There's a Chinese proverb that says, "Women hold up half the sky." And there, it seems, the even distribution of things comes to an end.
Women around the world make much less than half the money, but take much more than half the abuse. About a million girls are forced into prostitution annually, some three million women are sold into sexual slavery, and women are more likely to be injured or killed by men than by cancer, malaria, car accidents and warfare put together.
In most of the world, by some counts, 30 to 60 percent of women have been victims of domestic and sexual violence. And that's not even including forced marriages and lack of education, economic opportunities and basic freedoms that define life for so many women around the world.
It's so commonplace that it barely registers as news ... except for the occasional story that is so beyond the pale of human decency that it ignites global outrage. For example, the shooting of Pakistani schoolgirl Malala Yousafzai for defying the Taliban by attending school ... or the 23-year-old woman who died last year from the injuries suffered when she was gang-raped aboard a bus in the Indian capital of Delhi.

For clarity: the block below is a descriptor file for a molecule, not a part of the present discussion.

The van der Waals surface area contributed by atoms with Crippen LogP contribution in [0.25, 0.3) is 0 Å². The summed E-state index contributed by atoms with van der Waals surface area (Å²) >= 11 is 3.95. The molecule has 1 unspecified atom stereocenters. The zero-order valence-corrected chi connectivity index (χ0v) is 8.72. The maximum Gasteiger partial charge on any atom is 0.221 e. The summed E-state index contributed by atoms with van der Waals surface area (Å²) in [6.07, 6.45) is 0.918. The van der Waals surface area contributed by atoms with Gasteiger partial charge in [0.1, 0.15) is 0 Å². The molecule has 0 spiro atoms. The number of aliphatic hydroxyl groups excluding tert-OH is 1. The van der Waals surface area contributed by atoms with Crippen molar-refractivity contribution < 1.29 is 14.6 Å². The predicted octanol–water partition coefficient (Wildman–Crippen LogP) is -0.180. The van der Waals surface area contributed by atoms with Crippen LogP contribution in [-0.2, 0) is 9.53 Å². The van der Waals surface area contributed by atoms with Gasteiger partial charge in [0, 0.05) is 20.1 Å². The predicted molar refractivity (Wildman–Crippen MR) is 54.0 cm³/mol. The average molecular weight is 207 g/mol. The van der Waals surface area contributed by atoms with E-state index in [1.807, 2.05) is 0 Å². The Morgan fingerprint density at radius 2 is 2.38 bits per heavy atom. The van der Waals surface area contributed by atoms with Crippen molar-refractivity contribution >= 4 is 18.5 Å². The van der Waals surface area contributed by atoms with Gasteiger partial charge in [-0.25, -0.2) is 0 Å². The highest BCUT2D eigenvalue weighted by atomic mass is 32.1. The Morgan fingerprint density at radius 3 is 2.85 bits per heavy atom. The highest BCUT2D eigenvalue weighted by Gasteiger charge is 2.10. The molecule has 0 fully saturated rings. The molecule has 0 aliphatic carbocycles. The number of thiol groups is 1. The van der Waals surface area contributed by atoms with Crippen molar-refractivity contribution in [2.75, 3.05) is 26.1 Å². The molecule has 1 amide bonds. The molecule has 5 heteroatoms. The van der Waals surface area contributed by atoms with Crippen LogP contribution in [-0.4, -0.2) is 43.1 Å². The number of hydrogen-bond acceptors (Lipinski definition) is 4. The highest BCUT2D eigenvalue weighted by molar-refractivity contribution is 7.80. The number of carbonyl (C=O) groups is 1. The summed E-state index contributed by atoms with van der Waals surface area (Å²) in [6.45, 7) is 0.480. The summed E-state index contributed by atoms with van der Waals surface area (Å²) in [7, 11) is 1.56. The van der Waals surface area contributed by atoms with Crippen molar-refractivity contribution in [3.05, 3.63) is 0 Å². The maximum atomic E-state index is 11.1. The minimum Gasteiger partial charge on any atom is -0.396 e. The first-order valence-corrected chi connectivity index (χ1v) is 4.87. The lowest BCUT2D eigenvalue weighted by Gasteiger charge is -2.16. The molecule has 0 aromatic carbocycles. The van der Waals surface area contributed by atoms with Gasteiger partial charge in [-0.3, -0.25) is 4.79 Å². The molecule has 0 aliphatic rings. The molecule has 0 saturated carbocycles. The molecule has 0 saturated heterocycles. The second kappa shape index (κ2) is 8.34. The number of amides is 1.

Sheryl WuDunn and Nicholas Kristof are trying to change that global culture. They became the first married couple to win the Pulitzer Prize for their reporting on the 1989 massacre in Tiananmen Square in Beijing. Sheryl WuDunn is now an investment banker and author, and Nicholas Kristof is a columnist with the New York Times.
Together, they're the co-authors of the best-selling book, Half the Sky: Turning Oppression into Opportunity for Women Worldwide. They have turned that book into a PBS documentary series and a global movement to empower women and thereby improve quality of life for everyone, throughout the developing world. They came to Canada to deliver the Inaugural Bluma Lecture at the Toronto Public Library, and while they were here, they stopped by our studio to talk with Michael Enright.